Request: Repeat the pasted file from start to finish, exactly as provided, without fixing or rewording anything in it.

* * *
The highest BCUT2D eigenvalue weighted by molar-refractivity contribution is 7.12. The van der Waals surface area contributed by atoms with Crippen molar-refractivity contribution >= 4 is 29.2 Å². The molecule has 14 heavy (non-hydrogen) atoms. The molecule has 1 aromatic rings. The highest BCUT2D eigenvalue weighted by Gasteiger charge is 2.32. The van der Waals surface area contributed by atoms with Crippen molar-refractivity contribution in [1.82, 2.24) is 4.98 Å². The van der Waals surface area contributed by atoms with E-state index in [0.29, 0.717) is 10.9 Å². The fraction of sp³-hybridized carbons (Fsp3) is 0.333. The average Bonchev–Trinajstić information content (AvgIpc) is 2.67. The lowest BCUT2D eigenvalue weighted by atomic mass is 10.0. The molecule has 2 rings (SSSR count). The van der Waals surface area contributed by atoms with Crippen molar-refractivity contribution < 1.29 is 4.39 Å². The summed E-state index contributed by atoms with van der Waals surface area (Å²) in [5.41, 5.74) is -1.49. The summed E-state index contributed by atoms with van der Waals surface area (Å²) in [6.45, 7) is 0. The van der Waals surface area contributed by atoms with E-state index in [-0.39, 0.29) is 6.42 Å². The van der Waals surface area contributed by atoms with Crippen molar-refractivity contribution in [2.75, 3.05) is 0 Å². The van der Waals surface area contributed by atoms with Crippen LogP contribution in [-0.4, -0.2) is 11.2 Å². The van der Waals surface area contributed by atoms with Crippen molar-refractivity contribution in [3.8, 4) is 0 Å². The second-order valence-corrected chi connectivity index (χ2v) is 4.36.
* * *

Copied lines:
The highest BCUT2D eigenvalue weighted by molar-refractivity contribution is 7.12. The van der Waals surface area contributed by atoms with Crippen molar-refractivity contribution >= 4 is 29.2 Å². The molecule has 14 heavy (non-hydrogen) atoms. The molecule has 1 aromatic rings. The highest BCUT2D eigenvalue weighted by Gasteiger charge is 2.32. The van der Waals surface area contributed by atoms with Crippen molar-refractivity contribution in [1.82, 2.24) is 4.98 Å². The van der Waals surface area contributed by atoms with E-state index in [0.29, 0.717) is 10.9 Å². The fraction of sp³-hybridized carbons (Fsp3) is 0.333. The average Bonchev–Trinajstić information content (AvgIpc) is 2.67. The lowest BCUT2D eigenvalue weighted by atomic mass is 10.0. The molecule has 2 rings (SSSR count). The van der Waals surface area contributed by atoms with Crippen molar-refractivity contribution < 1.29 is 4.39 Å². The summed E-state index contributed by atoms with van der Waals surface area (Å²) in [5.41, 5.74) is -1.49. The summed E-state index contributed by atoms with van der Waals surface area (Å²) in [6.45, 7) is 0. The van der Waals surface area contributed by atoms with E-state index in [-0.39, 0.29) is 6.42 Å². The van der Waals surface area contributed by atoms with Crippen molar-refractivity contribution in [2.75, 3.05) is 0 Å². The van der Waals surface area contributed by atoms with Crippen LogP contribution in [-0.4, -0.2) is 11.2 Å². The van der Waals surface area contributed by atoms with Crippen molar-refractivity contribution in [3.8, 4) is 0 Å². The second-order valence-corrected chi connectivity index (χ2v) is 4.36.